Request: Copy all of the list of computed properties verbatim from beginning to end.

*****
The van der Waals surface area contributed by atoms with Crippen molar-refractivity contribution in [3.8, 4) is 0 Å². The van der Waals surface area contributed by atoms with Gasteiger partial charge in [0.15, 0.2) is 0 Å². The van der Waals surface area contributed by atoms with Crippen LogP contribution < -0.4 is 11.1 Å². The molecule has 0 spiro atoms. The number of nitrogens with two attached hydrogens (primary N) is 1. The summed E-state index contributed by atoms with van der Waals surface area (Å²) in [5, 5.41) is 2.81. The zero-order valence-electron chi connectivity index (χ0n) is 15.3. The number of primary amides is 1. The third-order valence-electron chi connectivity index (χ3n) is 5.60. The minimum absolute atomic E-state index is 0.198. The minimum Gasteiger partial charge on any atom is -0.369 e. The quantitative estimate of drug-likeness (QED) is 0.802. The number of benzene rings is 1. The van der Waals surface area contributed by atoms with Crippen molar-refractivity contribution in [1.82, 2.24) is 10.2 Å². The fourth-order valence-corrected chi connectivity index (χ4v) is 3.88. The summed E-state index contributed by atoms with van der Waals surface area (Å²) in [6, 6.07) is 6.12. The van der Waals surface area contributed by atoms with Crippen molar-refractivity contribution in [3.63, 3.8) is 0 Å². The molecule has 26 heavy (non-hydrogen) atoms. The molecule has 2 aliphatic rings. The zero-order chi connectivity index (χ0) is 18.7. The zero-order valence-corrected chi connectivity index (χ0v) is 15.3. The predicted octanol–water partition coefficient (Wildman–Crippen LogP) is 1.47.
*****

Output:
The van der Waals surface area contributed by atoms with Crippen molar-refractivity contribution in [3.8, 4) is 0 Å². The van der Waals surface area contributed by atoms with Gasteiger partial charge in [0.15, 0.2) is 0 Å². The van der Waals surface area contributed by atoms with Crippen LogP contribution < -0.4 is 11.1 Å². The molecule has 0 spiro atoms. The number of nitrogens with two attached hydrogens (primary N) is 1. The summed E-state index contributed by atoms with van der Waals surface area (Å²) in [5, 5.41) is 2.81. The zero-order valence-electron chi connectivity index (χ0n) is 15.3. The number of primary amides is 1. The third-order valence-electron chi connectivity index (χ3n) is 5.60. The minimum absolute atomic E-state index is 0.198. The minimum Gasteiger partial charge on any atom is -0.369 e. The quantitative estimate of drug-likeness (QED) is 0.802. The number of benzene rings is 1. The van der Waals surface area contributed by atoms with Crippen molar-refractivity contribution in [1.82, 2.24) is 10.2 Å². The fourth-order valence-corrected chi connectivity index (χ4v) is 3.88. The summed E-state index contributed by atoms with van der Waals surface area (Å²) in [6, 6.07) is 6.12. The van der Waals surface area contributed by atoms with Crippen molar-refractivity contribution in [3.63, 3.8) is 0 Å². The molecule has 26 heavy (non-hydrogen) atoms. The molecule has 2 aliphatic rings. The zero-order chi connectivity index (χ0) is 18.7. The zero-order valence-corrected chi connectivity index (χ0v) is 15.3. The predicted octanol–water partition coefficient (Wildman–Crippen LogP) is 1.47.